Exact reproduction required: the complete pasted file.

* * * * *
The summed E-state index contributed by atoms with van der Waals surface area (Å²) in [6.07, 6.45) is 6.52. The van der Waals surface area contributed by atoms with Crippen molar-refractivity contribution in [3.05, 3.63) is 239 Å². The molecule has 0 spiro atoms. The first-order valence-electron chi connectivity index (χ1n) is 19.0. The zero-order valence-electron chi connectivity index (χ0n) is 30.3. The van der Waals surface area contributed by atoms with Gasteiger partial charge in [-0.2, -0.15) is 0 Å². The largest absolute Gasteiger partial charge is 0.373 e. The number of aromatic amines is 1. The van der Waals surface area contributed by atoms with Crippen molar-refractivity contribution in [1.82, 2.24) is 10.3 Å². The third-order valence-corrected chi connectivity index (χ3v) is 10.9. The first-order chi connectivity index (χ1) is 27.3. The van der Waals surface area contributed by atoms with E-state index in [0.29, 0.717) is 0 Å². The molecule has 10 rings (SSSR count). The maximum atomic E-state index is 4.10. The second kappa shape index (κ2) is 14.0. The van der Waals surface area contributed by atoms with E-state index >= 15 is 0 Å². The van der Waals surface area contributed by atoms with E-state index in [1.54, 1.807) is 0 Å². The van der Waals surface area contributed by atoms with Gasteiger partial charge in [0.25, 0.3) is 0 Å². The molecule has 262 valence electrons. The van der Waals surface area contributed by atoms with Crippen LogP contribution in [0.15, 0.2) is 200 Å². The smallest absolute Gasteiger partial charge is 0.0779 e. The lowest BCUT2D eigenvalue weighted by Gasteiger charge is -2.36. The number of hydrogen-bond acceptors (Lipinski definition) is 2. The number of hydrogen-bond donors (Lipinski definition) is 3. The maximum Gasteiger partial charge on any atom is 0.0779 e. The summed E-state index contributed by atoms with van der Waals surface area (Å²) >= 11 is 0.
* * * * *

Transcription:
The summed E-state index contributed by atoms with van der Waals surface area (Å²) in [6.07, 6.45) is 6.52. The van der Waals surface area contributed by atoms with Crippen molar-refractivity contribution in [3.05, 3.63) is 239 Å². The molecule has 0 spiro atoms. The first-order valence-electron chi connectivity index (χ1n) is 19.0. The zero-order valence-electron chi connectivity index (χ0n) is 30.3. The van der Waals surface area contributed by atoms with Gasteiger partial charge in [-0.2, -0.15) is 0 Å². The largest absolute Gasteiger partial charge is 0.373 e. The number of aromatic amines is 1. The van der Waals surface area contributed by atoms with Crippen molar-refractivity contribution in [1.82, 2.24) is 10.3 Å². The third-order valence-corrected chi connectivity index (χ3v) is 10.9. The first-order chi connectivity index (χ1) is 27.3. The van der Waals surface area contributed by atoms with E-state index in [0.29, 0.717) is 0 Å². The molecule has 10 rings (SSSR count). The maximum atomic E-state index is 4.10. The second kappa shape index (κ2) is 14.0. The van der Waals surface area contributed by atoms with E-state index >= 15 is 0 Å². The van der Waals surface area contributed by atoms with E-state index in [1.54, 1.807) is 0 Å². The van der Waals surface area contributed by atoms with Gasteiger partial charge in [0.25, 0.3) is 0 Å². The molecule has 262 valence electrons. The van der Waals surface area contributed by atoms with Crippen LogP contribution in [0.15, 0.2) is 200 Å². The smallest absolute Gasteiger partial charge is 0.0779 e. The lowest BCUT2D eigenvalue weighted by Gasteiger charge is -2.36. The number of hydrogen-bond acceptors (Lipinski definition) is 2. The number of hydrogen-bond donors (Lipinski definition) is 3. The maximum Gasteiger partial charge on any atom is 0.0779 e. The summed E-state index contributed by atoms with van der Waals surface area (Å²) >= 11 is 0.